- . . .
- There is a wide-spread belief among our people that under the methods of making tariffs, which have hitherto obtained, the special interests are too influential. Probably this is true of both the big special interests and the little special interests. These methods have put a premium on selfishness, and, naturally, the selfish big interests have gotten more than their smaller, though equally selfish brothers. The duty of Congress is to provide a method by which the interest of the whole people shall be all that receives consideration.
- . . .
- We grudge no man a fortune which represents his own power and sagacity, when exercised with entire regard to the welfare of his fellows. Again, comrades over there, take the lesson from your own experience. Not only did you not grudge, but you gloried in the promotion of the great generals who gained their promotion by leading the army to victory. So it is with us. We grudge no man a fortune in civil life if it is honorably obtained and well used. It is not even enough that it should have gained without doing damage to the community. We should permit it to be gained only so long as the gaining represents benefit to the community. This, I know, implies a policy of a far more active governmental interference with social and economic conditions in this country than we have yet had, but I think we have got to face the fact that such an increase in governmental control is now necessary.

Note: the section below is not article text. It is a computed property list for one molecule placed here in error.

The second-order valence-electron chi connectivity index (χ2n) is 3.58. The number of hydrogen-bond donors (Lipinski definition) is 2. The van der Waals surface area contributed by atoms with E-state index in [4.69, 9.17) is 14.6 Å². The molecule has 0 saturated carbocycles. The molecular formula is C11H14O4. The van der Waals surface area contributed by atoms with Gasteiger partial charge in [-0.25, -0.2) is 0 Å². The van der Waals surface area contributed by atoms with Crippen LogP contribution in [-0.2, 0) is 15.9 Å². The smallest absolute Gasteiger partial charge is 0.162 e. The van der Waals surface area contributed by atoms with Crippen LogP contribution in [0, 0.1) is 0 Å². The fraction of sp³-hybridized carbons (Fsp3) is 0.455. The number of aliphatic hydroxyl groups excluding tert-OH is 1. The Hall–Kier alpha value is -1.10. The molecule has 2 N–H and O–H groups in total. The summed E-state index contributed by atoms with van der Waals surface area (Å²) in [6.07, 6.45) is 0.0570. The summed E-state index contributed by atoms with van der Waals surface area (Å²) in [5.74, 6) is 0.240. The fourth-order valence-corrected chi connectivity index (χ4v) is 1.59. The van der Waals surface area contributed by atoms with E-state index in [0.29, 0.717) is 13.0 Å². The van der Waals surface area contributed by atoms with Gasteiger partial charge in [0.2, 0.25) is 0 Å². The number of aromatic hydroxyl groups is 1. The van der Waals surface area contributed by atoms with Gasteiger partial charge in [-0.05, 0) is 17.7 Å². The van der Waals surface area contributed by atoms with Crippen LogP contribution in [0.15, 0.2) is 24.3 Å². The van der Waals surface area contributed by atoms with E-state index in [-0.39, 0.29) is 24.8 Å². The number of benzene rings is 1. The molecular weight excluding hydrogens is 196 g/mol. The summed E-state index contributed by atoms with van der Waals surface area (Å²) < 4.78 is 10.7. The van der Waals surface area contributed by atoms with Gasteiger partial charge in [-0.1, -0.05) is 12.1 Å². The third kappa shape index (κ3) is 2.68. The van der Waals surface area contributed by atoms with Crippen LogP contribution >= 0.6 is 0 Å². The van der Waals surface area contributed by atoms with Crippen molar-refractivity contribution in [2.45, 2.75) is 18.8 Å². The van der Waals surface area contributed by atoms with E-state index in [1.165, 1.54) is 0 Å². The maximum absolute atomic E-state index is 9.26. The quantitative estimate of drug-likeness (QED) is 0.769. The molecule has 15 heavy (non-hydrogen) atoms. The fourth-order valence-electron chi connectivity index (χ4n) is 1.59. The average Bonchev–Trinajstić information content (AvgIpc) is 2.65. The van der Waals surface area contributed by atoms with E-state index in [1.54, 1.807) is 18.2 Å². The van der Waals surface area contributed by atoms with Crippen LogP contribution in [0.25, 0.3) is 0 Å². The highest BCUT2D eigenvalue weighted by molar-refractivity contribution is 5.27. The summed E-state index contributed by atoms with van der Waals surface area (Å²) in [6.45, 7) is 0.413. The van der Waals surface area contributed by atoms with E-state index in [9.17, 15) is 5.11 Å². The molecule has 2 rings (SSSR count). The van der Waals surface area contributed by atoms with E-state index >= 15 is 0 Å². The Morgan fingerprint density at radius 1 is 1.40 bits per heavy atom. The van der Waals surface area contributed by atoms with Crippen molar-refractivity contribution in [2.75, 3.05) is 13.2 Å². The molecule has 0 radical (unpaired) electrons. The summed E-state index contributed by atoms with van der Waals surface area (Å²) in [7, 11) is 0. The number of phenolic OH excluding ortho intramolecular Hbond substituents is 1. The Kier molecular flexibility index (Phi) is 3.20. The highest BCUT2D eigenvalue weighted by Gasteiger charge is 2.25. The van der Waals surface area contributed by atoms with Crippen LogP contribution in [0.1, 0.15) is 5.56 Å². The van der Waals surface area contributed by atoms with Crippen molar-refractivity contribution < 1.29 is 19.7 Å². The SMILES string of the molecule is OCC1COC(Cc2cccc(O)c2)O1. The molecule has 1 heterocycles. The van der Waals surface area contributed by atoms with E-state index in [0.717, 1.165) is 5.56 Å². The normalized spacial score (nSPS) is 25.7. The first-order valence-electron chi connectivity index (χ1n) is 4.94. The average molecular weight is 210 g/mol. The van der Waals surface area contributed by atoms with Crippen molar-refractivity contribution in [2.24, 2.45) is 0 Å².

- No man should receive a dollar unless that dollar has been fairly earned. Every dollar received should represent a dollar's worth of service rendered - not gambling in stocks, but service rendered. The really big fortune, the swollen fortune, by the mere fact of its size acquires qualities which differentiate it in kind as well as in degree from what is possessed by men of relatively small means. Therefore, I believe in a graduated income tax on big fortunes, and in another tax which is far more easily collected and far more effective - a graduated inheritance tax on big fortunes, properly safeguarded against evasion and increasing rapidly in amount with the size of the estate. The people of the United States suffer from periodical financial panics to a degree substantially unknown among the other nations which approach us in financial strength. There is no reason why we should suffer what they escape. It is of profound importance that our financial system should be promptly investigated, and so thoroughly and effectively revised as to make it certain that hereafter our currency will no longer fail at critical times to meet our needs.